Poverty – Today’s Slavery





The first human right recognized almost universally is freedom. Because of freedom, people understood the importance of abolishing slavery, of supporting the fight for independence of colonized nations, of asking for a change in South Africa’s apartheid rule. Freedom is the underlying value beneath all self-determination struggles. Yet, we do not live in a free world. As many as two billion people, one third of the world’s population, live in poverty or extreme poverty. These people are not able to make free decisions about their future. They are enslaved by their lack of choice.

Poverty means lack of means to live. It also means lack of proper medical care, education opportunities for one’s children, social issues like alcoholism, drug abuse, child prostitution, child labor, among others. The fact that extreme poverty exists in all parts of the world is a sharp reminder that globalization – with all its benefits and opportunities – has not produced a broad-based system of inclusion. The concentration of extreme poverty in certain regions of the world is a sad reminder of the inequalities which exist in our world.

Poverty is often the result of exploitation, and it remains a difficult reality to fight. In the present moment, globalization has reached all the corners of the Earth. Our societies are interconnected at various levels. Yet, instead of paving the way to a better distribution of resources, globalization is favoring a replication of a perverse pattern: the rich are growing richer, and the chasm dividing them from the poor is widening. In a way, one could say that the rich enjoy a life of plenty, thanks to the lack of basic comforts experienced by the poor.

One of the main reasons for this situation is the imbalance of trade. The countries with the most natural resources are unable to control the value of these resources. The wealth produced by exploiting resources goes to the richest countries of the world. At the same time, within developing countries, the wealth generated by the local economy is enjoyed by a small elite, leaving most people out in the cold. It is not by chance that many countries in the South trail behind the West even though they provide most of the resources for the latter’s industrial development.

Imbalance of trade also means that certain markets are heavily regulated to protect local production. Africa, Asia and Latin America could provide agricultural products at a fraction of the cost in the West. Yet, they are shut out by protection schemes. Schemes that are not approved by the West in their dealings with the South, in the name of a free market economy. In this way, farmers from the South see themselves locked out from lucrative markets.

Poverty can be eradicated, and this process requires important changes in the world‘s economy, but also in the way we perceive people and their rights. Every person has the right to life, and to being the creative subject of that life. Every person ought to have the possibility of sharing in the benefits and the opportunities of globalization by being an active protagonist of the fundamental choices which belong to him or her as a person. Practices which inhibit a person from assuming an active role in society need to be addressed.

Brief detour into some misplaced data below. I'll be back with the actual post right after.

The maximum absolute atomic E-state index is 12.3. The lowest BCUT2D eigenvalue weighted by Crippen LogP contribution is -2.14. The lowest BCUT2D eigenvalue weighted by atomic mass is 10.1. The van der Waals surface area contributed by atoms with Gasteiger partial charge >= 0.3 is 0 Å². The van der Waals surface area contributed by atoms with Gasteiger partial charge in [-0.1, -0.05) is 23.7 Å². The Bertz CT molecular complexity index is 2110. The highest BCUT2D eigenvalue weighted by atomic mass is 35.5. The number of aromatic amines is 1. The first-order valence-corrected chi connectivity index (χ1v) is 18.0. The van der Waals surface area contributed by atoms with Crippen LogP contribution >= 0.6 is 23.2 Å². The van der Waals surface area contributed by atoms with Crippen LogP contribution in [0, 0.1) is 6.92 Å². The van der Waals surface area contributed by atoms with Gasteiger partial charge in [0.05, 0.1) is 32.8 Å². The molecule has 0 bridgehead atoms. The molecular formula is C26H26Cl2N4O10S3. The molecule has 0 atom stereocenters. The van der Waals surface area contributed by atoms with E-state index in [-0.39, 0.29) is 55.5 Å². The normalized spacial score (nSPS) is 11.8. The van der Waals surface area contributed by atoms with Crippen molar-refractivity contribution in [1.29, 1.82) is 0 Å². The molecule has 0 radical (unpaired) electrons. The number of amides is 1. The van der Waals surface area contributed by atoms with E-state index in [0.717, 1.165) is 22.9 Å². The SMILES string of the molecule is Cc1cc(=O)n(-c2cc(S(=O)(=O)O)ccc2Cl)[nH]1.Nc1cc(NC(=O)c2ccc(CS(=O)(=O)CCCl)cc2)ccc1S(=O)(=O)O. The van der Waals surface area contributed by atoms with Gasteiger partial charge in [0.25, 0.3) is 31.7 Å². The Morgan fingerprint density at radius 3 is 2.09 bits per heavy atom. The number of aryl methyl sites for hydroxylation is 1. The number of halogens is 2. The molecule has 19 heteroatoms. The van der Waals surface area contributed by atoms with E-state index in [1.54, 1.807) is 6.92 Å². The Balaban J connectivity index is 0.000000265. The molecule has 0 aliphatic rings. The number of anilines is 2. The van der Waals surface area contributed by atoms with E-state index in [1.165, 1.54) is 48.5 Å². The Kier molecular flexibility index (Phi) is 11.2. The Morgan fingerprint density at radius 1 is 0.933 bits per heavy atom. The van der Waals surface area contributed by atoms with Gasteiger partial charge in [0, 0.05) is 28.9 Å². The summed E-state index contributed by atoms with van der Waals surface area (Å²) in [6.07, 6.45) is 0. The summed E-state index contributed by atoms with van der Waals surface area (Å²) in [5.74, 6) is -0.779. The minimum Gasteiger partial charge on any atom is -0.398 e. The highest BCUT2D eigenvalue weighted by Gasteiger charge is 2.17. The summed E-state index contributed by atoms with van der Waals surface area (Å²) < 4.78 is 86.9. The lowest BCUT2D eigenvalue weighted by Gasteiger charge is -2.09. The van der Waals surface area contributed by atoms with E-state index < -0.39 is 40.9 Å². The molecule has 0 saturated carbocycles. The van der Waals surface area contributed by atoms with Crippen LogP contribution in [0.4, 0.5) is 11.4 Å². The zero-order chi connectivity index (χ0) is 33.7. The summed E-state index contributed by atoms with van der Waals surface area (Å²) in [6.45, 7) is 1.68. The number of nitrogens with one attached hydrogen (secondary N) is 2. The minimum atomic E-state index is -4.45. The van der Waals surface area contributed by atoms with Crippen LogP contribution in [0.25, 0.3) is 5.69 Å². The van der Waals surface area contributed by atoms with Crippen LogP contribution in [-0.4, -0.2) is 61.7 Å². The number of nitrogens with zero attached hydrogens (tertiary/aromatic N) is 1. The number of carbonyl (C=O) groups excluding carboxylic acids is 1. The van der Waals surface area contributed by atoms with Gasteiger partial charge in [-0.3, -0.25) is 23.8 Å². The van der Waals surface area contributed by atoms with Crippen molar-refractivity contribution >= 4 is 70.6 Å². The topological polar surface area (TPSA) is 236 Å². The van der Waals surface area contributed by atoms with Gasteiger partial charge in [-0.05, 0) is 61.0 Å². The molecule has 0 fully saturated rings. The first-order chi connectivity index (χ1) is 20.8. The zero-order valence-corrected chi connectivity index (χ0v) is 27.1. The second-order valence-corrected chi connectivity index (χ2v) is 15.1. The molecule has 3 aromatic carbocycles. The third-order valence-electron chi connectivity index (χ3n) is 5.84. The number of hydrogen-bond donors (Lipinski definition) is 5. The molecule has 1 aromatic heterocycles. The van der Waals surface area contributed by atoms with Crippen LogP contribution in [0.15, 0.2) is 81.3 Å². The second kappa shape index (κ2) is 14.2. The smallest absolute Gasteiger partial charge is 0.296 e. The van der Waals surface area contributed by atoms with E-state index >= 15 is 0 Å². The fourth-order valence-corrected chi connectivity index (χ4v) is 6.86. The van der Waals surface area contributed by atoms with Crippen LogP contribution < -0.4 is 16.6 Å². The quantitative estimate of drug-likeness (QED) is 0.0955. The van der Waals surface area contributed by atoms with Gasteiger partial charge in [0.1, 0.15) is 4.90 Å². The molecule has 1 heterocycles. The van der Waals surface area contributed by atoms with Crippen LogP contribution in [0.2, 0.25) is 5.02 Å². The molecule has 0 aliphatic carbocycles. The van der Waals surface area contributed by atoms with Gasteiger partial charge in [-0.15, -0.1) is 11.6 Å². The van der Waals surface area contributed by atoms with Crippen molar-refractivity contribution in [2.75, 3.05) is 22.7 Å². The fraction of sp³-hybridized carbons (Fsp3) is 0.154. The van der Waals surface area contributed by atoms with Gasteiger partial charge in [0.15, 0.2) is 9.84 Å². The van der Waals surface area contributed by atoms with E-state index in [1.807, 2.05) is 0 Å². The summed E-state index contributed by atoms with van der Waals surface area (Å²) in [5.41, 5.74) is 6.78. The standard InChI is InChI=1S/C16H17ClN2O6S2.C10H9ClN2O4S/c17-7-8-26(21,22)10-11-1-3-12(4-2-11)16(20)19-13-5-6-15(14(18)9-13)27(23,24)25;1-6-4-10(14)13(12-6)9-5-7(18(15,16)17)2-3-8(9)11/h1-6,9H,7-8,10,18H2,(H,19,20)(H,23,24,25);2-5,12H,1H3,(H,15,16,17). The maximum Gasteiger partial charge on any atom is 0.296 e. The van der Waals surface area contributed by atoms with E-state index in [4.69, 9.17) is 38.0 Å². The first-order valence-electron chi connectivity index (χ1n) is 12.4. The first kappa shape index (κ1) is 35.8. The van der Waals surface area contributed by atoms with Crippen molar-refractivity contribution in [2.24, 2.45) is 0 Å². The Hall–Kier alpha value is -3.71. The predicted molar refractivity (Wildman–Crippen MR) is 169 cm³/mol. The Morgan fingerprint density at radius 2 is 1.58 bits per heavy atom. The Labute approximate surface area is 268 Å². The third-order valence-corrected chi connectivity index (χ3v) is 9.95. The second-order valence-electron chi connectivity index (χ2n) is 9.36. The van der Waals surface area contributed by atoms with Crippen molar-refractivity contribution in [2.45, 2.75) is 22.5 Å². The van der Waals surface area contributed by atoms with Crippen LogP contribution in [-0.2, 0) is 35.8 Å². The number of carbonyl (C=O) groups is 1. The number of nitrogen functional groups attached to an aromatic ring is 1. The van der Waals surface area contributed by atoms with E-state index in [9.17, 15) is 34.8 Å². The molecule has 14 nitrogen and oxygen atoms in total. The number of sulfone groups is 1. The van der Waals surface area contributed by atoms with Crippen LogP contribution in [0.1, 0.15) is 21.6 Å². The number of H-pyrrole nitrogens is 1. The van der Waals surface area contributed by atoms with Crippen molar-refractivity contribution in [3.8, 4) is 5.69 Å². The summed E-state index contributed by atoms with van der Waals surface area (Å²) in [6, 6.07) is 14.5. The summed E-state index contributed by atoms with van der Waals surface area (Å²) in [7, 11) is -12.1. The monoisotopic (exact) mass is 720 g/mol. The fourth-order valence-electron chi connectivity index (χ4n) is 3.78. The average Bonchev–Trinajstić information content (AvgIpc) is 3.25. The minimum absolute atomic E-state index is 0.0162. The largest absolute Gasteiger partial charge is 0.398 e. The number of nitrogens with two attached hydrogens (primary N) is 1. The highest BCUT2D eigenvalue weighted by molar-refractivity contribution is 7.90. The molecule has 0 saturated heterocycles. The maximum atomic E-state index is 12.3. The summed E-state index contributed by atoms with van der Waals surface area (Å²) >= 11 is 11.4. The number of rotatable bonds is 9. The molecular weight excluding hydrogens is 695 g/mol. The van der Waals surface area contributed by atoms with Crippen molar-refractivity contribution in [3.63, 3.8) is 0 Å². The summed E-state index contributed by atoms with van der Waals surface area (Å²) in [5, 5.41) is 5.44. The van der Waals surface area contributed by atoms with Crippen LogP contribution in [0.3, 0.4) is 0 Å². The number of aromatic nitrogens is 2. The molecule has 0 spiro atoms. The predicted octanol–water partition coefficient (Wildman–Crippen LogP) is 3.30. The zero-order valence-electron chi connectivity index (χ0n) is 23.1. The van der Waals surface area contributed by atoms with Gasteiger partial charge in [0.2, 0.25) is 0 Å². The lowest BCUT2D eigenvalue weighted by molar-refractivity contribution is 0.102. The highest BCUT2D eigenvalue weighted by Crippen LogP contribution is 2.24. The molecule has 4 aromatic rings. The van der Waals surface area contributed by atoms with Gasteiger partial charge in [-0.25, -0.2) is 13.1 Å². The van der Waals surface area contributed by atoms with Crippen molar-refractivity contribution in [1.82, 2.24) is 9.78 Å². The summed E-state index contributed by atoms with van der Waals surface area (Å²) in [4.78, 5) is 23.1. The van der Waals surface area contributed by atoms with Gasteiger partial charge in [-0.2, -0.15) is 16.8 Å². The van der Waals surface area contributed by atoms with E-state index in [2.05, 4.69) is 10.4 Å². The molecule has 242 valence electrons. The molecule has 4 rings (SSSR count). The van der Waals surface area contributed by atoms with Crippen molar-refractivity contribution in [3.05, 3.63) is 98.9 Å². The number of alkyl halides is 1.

A human rights approach to fighting poverty in the era of globalization must place the person at centre stage, as Pope John Paul II recalls in Centesimus Annus (No. 40) within the context of “those qualitative needs which cannot be satisfied by market mechanisms alone.” It is helpful to remember that when the Universal Declaration of Human Rights speaks of compensation for work (Art. 23, 3) and of an adequate standard of living (Art. 25, 1), it does not treat the person simply as an individual recipient of wages, but in the context of that network of needs and responsibilities linked with his or her family. 

Extreme poverty is a violation of human rights. The State has a duty to provide appropriate policies to favor development for all. The State has also a duty to provide fundamental services to all. Yet, it is not only the State, as the administration of a country, that has duties. It is also the duty of each citizen to act in a way that is respectful of the human rights of the poor. In other words, those who have the capacity must act so that society can leave behind assistentialism and embrace behaviors that enable all to realize their God-given potential. The wealthy who invest their capitals in secured funds abroad do not help their society. Investing in their own country, in projects that are beneficial to local people, would be a more ethical choice.

The poor ought to participate in the choice of policies that concern them and their development. It is probably only through listening to the poor that we can fully understand what an experience of poverty entails. To be active partners in the fight against poverty, impoverished people require, above all, voice, recognition, security and inclusion. The poor must be engaged. The fact that a person lives in poverty does not mean that others should decide on his or her best interests. Many international development programs fail because of their lack of attention to local wisdom. Pro-poor policies often overlook the astonishing creativity the poor show in trying to survive and offer a better future to their children. Such creativity must be utilized for a more productive future for all.  

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